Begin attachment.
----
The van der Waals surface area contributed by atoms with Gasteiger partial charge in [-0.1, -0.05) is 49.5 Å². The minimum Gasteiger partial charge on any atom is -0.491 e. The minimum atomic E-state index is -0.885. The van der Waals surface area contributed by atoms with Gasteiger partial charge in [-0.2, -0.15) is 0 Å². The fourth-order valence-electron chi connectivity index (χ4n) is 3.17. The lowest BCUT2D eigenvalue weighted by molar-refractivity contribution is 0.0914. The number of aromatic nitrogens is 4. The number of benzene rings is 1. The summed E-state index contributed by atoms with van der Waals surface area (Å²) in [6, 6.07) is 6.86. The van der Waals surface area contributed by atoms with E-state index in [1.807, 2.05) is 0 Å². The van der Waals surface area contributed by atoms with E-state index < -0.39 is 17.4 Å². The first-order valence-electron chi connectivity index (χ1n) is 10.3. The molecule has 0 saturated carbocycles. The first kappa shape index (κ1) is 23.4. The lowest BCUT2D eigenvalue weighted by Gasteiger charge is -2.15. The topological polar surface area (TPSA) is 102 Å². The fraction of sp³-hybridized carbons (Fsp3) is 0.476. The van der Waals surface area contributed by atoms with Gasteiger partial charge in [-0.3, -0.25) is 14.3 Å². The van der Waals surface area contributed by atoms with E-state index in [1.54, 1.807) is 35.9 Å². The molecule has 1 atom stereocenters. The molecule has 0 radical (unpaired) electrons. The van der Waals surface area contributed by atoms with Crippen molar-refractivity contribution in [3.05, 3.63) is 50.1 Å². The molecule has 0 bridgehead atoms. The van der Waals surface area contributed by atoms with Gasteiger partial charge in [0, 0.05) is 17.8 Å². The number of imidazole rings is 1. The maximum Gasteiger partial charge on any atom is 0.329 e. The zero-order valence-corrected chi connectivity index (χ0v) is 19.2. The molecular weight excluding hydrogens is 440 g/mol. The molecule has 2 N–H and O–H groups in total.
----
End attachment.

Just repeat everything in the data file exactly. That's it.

The van der Waals surface area contributed by atoms with Gasteiger partial charge in [-0.1, -0.05) is 49.5 Å². The minimum Gasteiger partial charge on any atom is -0.491 e. The minimum atomic E-state index is -0.885. The van der Waals surface area contributed by atoms with Gasteiger partial charge in [-0.2, -0.15) is 0 Å². The fourth-order valence-electron chi connectivity index (χ4n) is 3.17. The lowest BCUT2D eigenvalue weighted by molar-refractivity contribution is 0.0914. The number of aromatic nitrogens is 4. The number of benzene rings is 1. The summed E-state index contributed by atoms with van der Waals surface area (Å²) in [6, 6.07) is 6.86. The van der Waals surface area contributed by atoms with E-state index in [1.807, 2.05) is 0 Å². The van der Waals surface area contributed by atoms with E-state index < -0.39 is 17.4 Å². The first-order valence-electron chi connectivity index (χ1n) is 10.3. The molecule has 0 saturated carbocycles. The first kappa shape index (κ1) is 23.4. The lowest BCUT2D eigenvalue weighted by Gasteiger charge is -2.15. The topological polar surface area (TPSA) is 102 Å². The fraction of sp³-hybridized carbons (Fsp3) is 0.476. The van der Waals surface area contributed by atoms with Gasteiger partial charge in [-0.3, -0.25) is 14.3 Å². The van der Waals surface area contributed by atoms with E-state index in [1.54, 1.807) is 35.9 Å². The molecule has 1 atom stereocenters. The molecule has 0 radical (unpaired) electrons. The van der Waals surface area contributed by atoms with Crippen molar-refractivity contribution in [3.05, 3.63) is 50.1 Å². The molecule has 0 bridgehead atoms. The van der Waals surface area contributed by atoms with Gasteiger partial charge in [0, 0.05) is 17.8 Å². The number of imidazole rings is 1. The maximum Gasteiger partial charge on any atom is 0.329 e. The zero-order valence-corrected chi connectivity index (χ0v) is 19.2. The molecular weight excluding hydrogens is 440 g/mol. The molecule has 2 N–H and O–H groups in total.